Stadiums and sportsbooks
The Flyers, Eagles and Sixers have partnerships with online casinos and sportsbooks. There is a BetRivers lounge at the Wells Fargo Center that has everything but betting kiosks. William Hill opened a pop-up sportsbook at Capital One Arena in Washington, D.C.
Do you expect to see sportsbooks in more stadiums and arenas?
“Yes. I think sportsbooks in arenas and stadiums is something that will be normal across the country. We were broadcasting out of the Denver Broncos stadium with VSIN this year. You are going to see media companies putting in studios, and it is going to be part of the normal fan experience that there is a sportsbook. It’s not that betting is a new thing. It’s come out of the shadows, and it’s something people talk about. They want to share their wins and losses on Facebook, Instagram and places you would have never talked about sports betting.”
Record-breaking numbers for sports betting
New Jersey flirted with a billion dollars in monthly handle in December. It broke another all-time record with a $996.3 million handle. Pennsylvania broke the state record in December with $548 million in handle.
For SeventySix Capital, what do these numbers mean?
“When we see these numbers, it validates our thesis that sports and sports betting are going to be the next big thing over the next decade. There are more and more entrepreneurial opportunities for us to invest in. Even though these numbers are jaw-dropping already, we have not scratched the surface of what we believe this industry will look like in the future. We believe that the types of volume you see in the stock market today is the type of volume you’ll see in the sports betting industry.
“People will ‘invest’ their money in the Giants vs. Eagles game like they would in Google or Apple. It’s going to be an investment vehicle. This isn’t a new concept; it’s what’s happening in other countries around the world where you can trade games like stocks. When it hits that level, we are going to be at levels that blow people’s minds. We are seeing more hedge funds and other major financial players coming into the industry wanting to trade, just like they would on the NYSE. The possibility of doing it in the United States will blow analysts’ predictions away if and when it does occur. I also think people are more passionate about sports than they are investing in companies.”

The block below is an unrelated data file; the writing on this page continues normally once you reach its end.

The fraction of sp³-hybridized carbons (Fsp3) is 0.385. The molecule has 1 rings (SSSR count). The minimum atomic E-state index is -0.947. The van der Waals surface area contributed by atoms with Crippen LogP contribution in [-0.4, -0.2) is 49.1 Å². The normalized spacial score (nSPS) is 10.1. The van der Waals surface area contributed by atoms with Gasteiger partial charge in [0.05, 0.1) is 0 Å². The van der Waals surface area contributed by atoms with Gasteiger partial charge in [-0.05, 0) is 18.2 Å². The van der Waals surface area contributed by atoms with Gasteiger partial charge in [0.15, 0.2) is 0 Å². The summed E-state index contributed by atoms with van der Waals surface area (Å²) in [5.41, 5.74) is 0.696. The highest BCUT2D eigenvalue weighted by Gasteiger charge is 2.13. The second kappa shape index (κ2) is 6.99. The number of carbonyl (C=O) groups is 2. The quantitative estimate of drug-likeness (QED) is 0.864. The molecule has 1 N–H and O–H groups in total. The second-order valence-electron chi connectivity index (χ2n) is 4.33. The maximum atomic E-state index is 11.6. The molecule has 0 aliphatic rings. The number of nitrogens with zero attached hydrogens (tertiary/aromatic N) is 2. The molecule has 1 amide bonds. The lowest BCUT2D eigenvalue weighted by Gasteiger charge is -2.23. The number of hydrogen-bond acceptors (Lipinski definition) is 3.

Sports betting in New York
What are your thoughts on New York possibly legalizing mobile sports betting and what it will mean for the industry?
“It’s like opening a new country. I think it will be amenable to other large states like Florida, Texas and California to come next. It’s a great opportunity, and the most important thing is that the governors and legislators look at states like New Jersey and Colorado. If they have fair business models, everyone is going to win.
“I’m hopeful it’s done in a way that it is advantageous to everyone. It’s going to be incredible to watch the numbers go up if New York legalizes it. Everyone is waiting for it. It also increases innovation. The more capital that is flowing in, the more consumers are going to want the content around it. It will spur more money into the general economy along with this industry.”
You talk about the ‘next next thing.’ What is your strategy for finding that?
“For us to find these entrepreneurs who are doing the next next thing is something we focus on every day. It’s why we do our Leadership Series and put content out. It’s about spurring ideas and conversation. We feel like we do the right thing and work with the right kind of people. When we help them, they talk to their friends, and we have a great network with teams, leagues and sportsbooks, etc.
“We want that phone call. We are always trying to think about what’s next. At this moment, we don’t know what this industry is going to look like in the next six months or 12 months. We just have to stay on top of it every single day. There is so much more that’s coming. There are so many entrepreneurs thinking about ‘What’s the future of this?’ even though we are in the future now with how fast things are happening.”